Stuart's Internship on Energy Harvesting30th September 2011
This summer, one of our undergraduate electronic engineering students, Stuart Barrow, worked with me for three months on the pioneering EPSRC-funded project on "Next Generation Energy-Harvesting Electronics - A Holistic Approach". Stuart developed an ultra low-power system that analyses vibrations and transmits them wirelessly. The photo shows Stuart testing his system on a car engine - the hardware on the engine is detecting vibrations, processing them, and transmitting them wirelessly to a laptop computer.
Stuart testing the system on a car engine
These opportunities for summer internships are great for students, as it allows them to apply the things that they have learnt to real electronics projects in a research environment, and great for the University as interns make very real and valuable contributions. This has been the second year that I have employed Stuart on an internship, and the skills and knowledge that he has developed during his degree have made him a very valuable part of the research team.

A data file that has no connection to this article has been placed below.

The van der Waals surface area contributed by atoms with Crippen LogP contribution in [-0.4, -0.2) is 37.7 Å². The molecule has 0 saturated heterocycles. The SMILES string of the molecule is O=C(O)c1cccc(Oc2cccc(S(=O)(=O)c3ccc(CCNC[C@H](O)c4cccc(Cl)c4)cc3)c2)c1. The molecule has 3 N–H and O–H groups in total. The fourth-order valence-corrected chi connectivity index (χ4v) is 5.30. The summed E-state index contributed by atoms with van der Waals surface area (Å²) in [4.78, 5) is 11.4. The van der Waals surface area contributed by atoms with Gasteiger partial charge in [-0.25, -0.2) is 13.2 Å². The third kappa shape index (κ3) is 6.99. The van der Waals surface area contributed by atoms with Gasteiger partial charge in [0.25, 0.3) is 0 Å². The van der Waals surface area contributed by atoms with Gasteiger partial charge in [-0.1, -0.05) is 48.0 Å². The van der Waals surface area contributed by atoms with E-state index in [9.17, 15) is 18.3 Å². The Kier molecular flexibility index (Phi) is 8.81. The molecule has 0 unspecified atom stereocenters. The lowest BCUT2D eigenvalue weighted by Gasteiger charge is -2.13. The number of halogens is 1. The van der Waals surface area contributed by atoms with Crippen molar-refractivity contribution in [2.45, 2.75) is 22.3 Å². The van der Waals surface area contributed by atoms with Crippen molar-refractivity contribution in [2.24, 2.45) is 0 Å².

Stuart commented "I completed 2 summer internships with Geoff and found them to be great learning experiences and the perfect accompaniment to my degree in electronic engineering. They allowed me to apply the skills I had gained through my course on interesting projects while working in a real research environment. They were definitely one of the highlights of my time at the University of Southampton."
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Energy Harvesting 201228th March 2012
Following from the success of our conference "Energy Harvesting 2011", held in London last year, today we held this year's conference. Energy Harvesting 2012 was held in London on 28th March 2012.
Speakers included Prof Peter Woias (IMTEK, Germany), Frank Schmidt (CTO Enocean), Prof Vittorio Ferrari (University of Brescia, Italy), Roy Freeland (Perpetuum) and Prof Eric Yeatman (Imperial College, London).
The event provided a platform for disseminating energy-harvesting advances in the UK, ... [more]
D4 2010 (POLARIS): Mixed Signal Oscilloscopes14th April 2010
This year's D4 System Design Exercise presented a particularly testing challenge to second-year Electronics students, who worked in teams to design and build a portable Mixed Signal Oscilloscope in 11 days. Teams were given precise specifications, for example, the device had to feature 8 digital channels and 1 analogue, have a graphical display, be portable and robust, and able to operate in the field. Pressure on the students was intense as they worked round the clock to design their oscillosco... [more]